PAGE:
“What that seeks to do, is to move away from a situation where politicians stand on platforms, make statements which become policies. There is no evidence that it has worked before, there is no evidence that it has the potential to work. But just to play to the gallery, a statement is made and is adopted as policy,” Kwaku Owusu Baah of the USAID’s “Feed the Future Project” said.
He told journalists at the start of a three day conference to finalize a report on research into soil fertility management in Ghana for presentation to government that “Before government for example says that it is reducing the extent of the fertilizer subsidy programme, there must be some evidence on which to base that decision, because subsidies are not free, tax payers pay for it.”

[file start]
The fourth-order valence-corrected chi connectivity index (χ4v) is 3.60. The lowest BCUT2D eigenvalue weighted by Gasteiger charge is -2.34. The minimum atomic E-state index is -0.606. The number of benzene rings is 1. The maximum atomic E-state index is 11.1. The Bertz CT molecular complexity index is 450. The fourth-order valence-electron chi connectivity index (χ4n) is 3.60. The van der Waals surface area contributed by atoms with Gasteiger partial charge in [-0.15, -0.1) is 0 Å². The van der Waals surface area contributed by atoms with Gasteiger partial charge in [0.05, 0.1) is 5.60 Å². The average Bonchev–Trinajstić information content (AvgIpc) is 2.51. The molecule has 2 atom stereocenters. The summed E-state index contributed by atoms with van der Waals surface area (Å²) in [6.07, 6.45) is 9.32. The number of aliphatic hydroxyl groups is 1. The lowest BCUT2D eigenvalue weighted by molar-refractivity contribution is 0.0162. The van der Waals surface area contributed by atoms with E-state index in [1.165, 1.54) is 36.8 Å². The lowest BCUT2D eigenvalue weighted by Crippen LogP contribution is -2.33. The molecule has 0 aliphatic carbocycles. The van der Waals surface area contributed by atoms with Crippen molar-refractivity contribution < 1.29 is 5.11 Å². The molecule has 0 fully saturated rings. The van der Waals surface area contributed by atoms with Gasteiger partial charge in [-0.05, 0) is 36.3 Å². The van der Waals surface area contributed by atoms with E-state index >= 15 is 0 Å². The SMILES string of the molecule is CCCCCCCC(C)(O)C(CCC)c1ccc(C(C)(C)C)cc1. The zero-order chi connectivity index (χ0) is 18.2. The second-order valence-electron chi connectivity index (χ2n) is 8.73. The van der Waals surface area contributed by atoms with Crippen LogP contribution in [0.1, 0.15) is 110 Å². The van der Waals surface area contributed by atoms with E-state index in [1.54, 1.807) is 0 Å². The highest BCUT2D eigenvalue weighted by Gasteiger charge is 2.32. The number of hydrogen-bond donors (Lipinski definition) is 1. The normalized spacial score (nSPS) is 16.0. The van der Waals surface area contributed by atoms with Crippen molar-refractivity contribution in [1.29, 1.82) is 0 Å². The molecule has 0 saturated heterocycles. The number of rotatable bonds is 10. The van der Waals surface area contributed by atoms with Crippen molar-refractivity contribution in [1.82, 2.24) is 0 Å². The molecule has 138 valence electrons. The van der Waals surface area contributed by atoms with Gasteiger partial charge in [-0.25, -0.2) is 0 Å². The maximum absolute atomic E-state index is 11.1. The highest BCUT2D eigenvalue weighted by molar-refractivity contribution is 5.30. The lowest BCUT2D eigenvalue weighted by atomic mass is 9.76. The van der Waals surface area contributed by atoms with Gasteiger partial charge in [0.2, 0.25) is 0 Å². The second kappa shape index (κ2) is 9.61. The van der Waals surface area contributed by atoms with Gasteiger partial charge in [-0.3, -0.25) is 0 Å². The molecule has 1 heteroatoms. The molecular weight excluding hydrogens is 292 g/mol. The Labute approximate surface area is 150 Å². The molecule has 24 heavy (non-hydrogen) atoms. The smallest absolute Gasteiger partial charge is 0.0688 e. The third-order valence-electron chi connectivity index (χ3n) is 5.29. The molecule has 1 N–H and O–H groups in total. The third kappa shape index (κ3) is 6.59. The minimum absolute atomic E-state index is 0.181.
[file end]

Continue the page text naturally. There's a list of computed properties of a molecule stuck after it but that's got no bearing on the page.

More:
Senior Research Fellow at the International Food Policy Research Institute, Shashidhara Kolavalli explained researchers would make recommendations that will help the ministry come out with consistent policies on the agricultural sector in relation to soil fertility. The details of the research findings will be released on Monday.
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